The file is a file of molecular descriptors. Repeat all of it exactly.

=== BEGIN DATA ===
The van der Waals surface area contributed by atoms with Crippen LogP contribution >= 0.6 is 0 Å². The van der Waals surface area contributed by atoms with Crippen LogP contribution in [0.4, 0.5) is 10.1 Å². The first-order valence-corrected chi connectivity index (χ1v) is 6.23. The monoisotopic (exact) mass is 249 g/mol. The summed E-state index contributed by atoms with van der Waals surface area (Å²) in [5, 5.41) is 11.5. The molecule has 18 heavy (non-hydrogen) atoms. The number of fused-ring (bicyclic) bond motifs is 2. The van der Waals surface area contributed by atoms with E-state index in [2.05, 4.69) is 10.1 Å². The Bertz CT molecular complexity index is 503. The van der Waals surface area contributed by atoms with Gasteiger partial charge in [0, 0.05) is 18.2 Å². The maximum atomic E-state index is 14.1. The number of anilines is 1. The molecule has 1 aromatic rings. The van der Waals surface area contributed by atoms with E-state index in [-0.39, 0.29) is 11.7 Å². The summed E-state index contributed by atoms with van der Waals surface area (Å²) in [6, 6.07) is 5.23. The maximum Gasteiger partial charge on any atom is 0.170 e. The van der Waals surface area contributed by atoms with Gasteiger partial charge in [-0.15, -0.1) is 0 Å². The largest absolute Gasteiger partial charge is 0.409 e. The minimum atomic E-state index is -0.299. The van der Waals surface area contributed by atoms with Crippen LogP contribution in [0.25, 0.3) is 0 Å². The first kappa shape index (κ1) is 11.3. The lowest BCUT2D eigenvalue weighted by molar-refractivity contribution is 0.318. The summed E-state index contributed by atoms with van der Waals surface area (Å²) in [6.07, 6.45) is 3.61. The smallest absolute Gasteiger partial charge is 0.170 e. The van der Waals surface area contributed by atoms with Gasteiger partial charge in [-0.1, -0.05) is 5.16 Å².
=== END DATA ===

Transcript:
The van der Waals surface area contributed by atoms with Crippen LogP contribution >= 0.6 is 0 Å². The van der Waals surface area contributed by atoms with Crippen LogP contribution in [0.4, 0.5) is 10.1 Å². The first-order valence-corrected chi connectivity index (χ1v) is 6.23. The monoisotopic (exact) mass is 249 g/mol. The summed E-state index contributed by atoms with van der Waals surface area (Å²) in [5, 5.41) is 11.5. The molecule has 18 heavy (non-hydrogen) atoms. The number of fused-ring (bicyclic) bond motifs is 2. The van der Waals surface area contributed by atoms with E-state index in [2.05, 4.69) is 10.1 Å². The Bertz CT molecular complexity index is 503. The van der Waals surface area contributed by atoms with Gasteiger partial charge in [0, 0.05) is 18.2 Å². The maximum atomic E-state index is 14.1. The number of anilines is 1. The molecule has 1 aromatic rings. The van der Waals surface area contributed by atoms with E-state index in [-0.39, 0.29) is 11.7 Å². The summed E-state index contributed by atoms with van der Waals surface area (Å²) in [6, 6.07) is 5.23. The maximum Gasteiger partial charge on any atom is 0.170 e. The van der Waals surface area contributed by atoms with Gasteiger partial charge in [-0.15, -0.1) is 0 Å². The largest absolute Gasteiger partial charge is 0.409 e. The minimum atomic E-state index is -0.299. The van der Waals surface area contributed by atoms with Crippen LogP contribution in [0.25, 0.3) is 0 Å². The first kappa shape index (κ1) is 11.3. The lowest BCUT2D eigenvalue weighted by molar-refractivity contribution is 0.318. The summed E-state index contributed by atoms with van der Waals surface area (Å²) in [6.07, 6.45) is 3.61. The smallest absolute Gasteiger partial charge is 0.170 e. The van der Waals surface area contributed by atoms with Gasteiger partial charge in [-0.1, -0.05) is 5.16 Å².